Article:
Despite Property Tax Relief, Property Taxes Keep Going Up
Starting in the 2007 legislative session and continuing through the last session in 2011, North Dakota (at the behest of governors John Hoeven and Jack Dalrymple) has appropriated hundreds of millions of dollars to local governments as “property tax relief.” The specific figure is $752 million over the years, but what has the impact been on property taxes?
Almost nothing. Property taxes continue to rise, so much so that in June there was a measure on the ballot that would have eliminated property taxes entirely. It was defeated, but the consensus in the state is that property taxes remain a problem. And they’re going to remain a problem if this report about rising property taxes around the state is accurate:
Mark Johnson, a spokesman for the North Dakota Association of Counties (a lobbying group that represents the state’s counties), lays the problem with local governments not getting a big enough share of state tax revenues. “Yes the state has a surplus and I know that the governor and legislators are looking at ways to distribute that money back to local units of government cities, counties, townships,” Johnson tells the reporter in the story.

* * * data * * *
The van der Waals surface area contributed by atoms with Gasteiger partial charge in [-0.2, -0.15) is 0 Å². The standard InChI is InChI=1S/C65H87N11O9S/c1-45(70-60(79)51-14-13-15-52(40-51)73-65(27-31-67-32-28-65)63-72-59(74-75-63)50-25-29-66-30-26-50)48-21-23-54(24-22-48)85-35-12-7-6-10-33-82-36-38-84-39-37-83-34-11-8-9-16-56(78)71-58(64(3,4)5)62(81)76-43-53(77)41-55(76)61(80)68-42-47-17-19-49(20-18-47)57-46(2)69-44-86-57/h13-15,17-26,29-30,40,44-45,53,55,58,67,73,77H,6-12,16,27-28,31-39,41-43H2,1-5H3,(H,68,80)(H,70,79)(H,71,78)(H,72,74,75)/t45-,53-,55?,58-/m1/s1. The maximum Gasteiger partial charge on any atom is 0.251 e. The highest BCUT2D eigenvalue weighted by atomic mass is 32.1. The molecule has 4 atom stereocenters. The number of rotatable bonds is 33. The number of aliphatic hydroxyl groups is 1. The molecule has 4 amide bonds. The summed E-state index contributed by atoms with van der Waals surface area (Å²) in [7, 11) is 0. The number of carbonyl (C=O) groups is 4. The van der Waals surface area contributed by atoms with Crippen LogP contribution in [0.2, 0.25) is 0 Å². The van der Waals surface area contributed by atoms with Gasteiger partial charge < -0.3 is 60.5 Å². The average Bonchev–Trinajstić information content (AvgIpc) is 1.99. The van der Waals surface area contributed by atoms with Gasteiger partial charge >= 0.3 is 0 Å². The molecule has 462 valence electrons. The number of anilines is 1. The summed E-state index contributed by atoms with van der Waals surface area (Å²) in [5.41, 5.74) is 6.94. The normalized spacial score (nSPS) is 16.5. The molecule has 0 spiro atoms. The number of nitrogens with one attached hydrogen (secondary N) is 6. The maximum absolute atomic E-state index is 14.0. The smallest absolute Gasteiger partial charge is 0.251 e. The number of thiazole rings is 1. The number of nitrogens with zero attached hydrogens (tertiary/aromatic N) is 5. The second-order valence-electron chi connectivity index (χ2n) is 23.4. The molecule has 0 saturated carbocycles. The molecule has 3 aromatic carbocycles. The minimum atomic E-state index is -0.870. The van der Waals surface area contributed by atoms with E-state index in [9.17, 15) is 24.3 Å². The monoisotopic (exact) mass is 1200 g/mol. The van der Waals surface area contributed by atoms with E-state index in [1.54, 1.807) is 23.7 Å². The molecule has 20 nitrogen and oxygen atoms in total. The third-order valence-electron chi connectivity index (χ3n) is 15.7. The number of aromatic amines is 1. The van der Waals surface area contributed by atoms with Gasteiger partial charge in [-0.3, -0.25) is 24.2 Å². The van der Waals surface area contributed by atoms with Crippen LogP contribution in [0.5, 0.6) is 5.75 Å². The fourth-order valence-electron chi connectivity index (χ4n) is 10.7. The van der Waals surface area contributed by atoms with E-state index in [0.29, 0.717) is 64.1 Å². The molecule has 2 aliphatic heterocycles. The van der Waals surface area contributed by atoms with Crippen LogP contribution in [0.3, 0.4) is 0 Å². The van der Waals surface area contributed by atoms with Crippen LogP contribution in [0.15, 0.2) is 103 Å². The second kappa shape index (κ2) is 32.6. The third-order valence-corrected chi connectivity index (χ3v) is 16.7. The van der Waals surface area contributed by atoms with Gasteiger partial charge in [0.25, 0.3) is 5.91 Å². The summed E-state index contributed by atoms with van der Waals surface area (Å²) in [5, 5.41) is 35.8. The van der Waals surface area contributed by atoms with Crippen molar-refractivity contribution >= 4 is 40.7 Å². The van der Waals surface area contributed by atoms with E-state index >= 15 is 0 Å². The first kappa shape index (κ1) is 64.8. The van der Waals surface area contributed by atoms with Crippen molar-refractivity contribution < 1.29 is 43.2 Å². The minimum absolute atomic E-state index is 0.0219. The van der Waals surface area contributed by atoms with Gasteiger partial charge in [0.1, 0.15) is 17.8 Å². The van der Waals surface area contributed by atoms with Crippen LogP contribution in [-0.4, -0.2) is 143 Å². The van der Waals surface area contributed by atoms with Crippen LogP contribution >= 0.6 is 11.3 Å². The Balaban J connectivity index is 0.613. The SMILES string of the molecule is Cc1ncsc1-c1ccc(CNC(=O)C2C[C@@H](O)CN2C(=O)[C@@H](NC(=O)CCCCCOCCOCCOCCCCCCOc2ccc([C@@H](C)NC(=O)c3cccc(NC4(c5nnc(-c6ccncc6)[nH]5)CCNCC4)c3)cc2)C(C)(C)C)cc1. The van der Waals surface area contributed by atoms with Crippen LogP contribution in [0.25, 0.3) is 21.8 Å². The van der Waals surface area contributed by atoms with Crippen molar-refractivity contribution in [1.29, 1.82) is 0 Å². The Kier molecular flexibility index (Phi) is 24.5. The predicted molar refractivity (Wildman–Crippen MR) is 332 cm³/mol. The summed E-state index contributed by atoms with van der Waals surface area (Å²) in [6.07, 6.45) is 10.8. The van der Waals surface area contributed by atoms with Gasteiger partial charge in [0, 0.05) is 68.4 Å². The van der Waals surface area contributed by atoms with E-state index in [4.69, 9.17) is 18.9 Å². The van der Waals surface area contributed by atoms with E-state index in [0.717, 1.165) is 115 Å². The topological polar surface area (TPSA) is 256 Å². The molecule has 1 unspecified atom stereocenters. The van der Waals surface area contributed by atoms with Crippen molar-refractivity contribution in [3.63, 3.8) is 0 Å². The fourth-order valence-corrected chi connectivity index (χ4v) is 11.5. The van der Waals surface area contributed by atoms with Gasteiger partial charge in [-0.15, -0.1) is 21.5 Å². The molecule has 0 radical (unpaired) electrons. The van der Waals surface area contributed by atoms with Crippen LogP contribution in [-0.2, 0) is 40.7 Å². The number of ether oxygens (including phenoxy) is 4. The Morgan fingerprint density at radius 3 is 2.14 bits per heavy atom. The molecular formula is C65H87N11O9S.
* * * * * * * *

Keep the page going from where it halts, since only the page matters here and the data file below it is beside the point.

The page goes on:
What’s frustrating about that comment, beyond the $752 million in property tax relief local communities have already received (not to mention countless state and federal grants and funding programs) is that it ignores the expanding tax base, and expanding tax revenues, at the local level. It’s not like cities, townships and counties aren’t seeing any increase in revenues. Property is being developed. Building permits are being issued. Those are major sources of new revenues. Competently-governed localities should be able to use the revenues from their growing tax base to do the maintenance, and provide the services, to their growing communities.
That doesn’t seem to be happening in western North Dakota, and why would it? Starting in 2007 the state committed itself to bailing out local spending problems and calling it “property tax relief.” Bailouts create the expectation of more bailouts. The local governments aren’t going to solve their own spending/taxation problems because Governor Hoeven, and now Governor Dalrymple, has allowed the state to become the patsy of local governments.
Which is par for the course with local government these days, where leadership doesn’t so much mean solving problems as figuring out how to punt problems up to higher levels of government.Tags: mark jonson, north dakota association of counties, North Dakota News, property taxes